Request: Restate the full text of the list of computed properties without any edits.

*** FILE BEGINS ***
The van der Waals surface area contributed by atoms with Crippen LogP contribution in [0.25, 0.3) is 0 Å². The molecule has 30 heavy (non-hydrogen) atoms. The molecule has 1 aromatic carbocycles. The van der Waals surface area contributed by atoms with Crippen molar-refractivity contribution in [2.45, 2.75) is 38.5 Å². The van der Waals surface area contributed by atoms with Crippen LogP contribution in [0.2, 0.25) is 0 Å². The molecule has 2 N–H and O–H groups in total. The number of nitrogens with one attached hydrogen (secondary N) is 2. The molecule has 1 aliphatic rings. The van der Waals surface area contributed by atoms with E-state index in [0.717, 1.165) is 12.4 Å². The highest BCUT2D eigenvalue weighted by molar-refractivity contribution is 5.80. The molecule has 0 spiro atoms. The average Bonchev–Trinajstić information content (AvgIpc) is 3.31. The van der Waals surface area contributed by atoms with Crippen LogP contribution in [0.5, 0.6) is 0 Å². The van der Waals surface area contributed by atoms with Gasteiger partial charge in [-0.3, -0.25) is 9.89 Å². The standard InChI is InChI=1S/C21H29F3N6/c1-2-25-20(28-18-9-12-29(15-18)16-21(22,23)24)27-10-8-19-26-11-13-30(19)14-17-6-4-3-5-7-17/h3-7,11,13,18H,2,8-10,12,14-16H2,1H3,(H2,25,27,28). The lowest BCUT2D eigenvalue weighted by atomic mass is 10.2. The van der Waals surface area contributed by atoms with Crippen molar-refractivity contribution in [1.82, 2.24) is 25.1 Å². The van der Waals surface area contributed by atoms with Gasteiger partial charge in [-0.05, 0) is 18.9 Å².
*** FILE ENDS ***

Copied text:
The van der Waals surface area contributed by atoms with Crippen LogP contribution in [0.25, 0.3) is 0 Å². The molecule has 30 heavy (non-hydrogen) atoms. The molecule has 1 aromatic carbocycles. The van der Waals surface area contributed by atoms with Crippen molar-refractivity contribution in [2.45, 2.75) is 38.5 Å². The van der Waals surface area contributed by atoms with Crippen LogP contribution in [0.2, 0.25) is 0 Å². The molecule has 2 N–H and O–H groups in total. The number of nitrogens with one attached hydrogen (secondary N) is 2. The molecule has 1 aliphatic rings. The van der Waals surface area contributed by atoms with E-state index in [0.717, 1.165) is 12.4 Å². The highest BCUT2D eigenvalue weighted by molar-refractivity contribution is 5.80. The molecule has 0 spiro atoms. The average Bonchev–Trinajstić information content (AvgIpc) is 3.31. The van der Waals surface area contributed by atoms with Crippen LogP contribution in [0.5, 0.6) is 0 Å². The van der Waals surface area contributed by atoms with Gasteiger partial charge in [-0.3, -0.25) is 9.89 Å². The standard InChI is InChI=1S/C21H29F3N6/c1-2-25-20(28-18-9-12-29(15-18)16-21(22,23)24)27-10-8-19-26-11-13-30(19)14-17-6-4-3-5-7-17/h3-7,11,13,18H,2,8-10,12,14-16H2,1H3,(H2,25,27,28). The lowest BCUT2D eigenvalue weighted by atomic mass is 10.2. The van der Waals surface area contributed by atoms with Crippen molar-refractivity contribution in [1.82, 2.24) is 25.1 Å². The van der Waals surface area contributed by atoms with Gasteiger partial charge in [-0.05, 0) is 18.9 Å².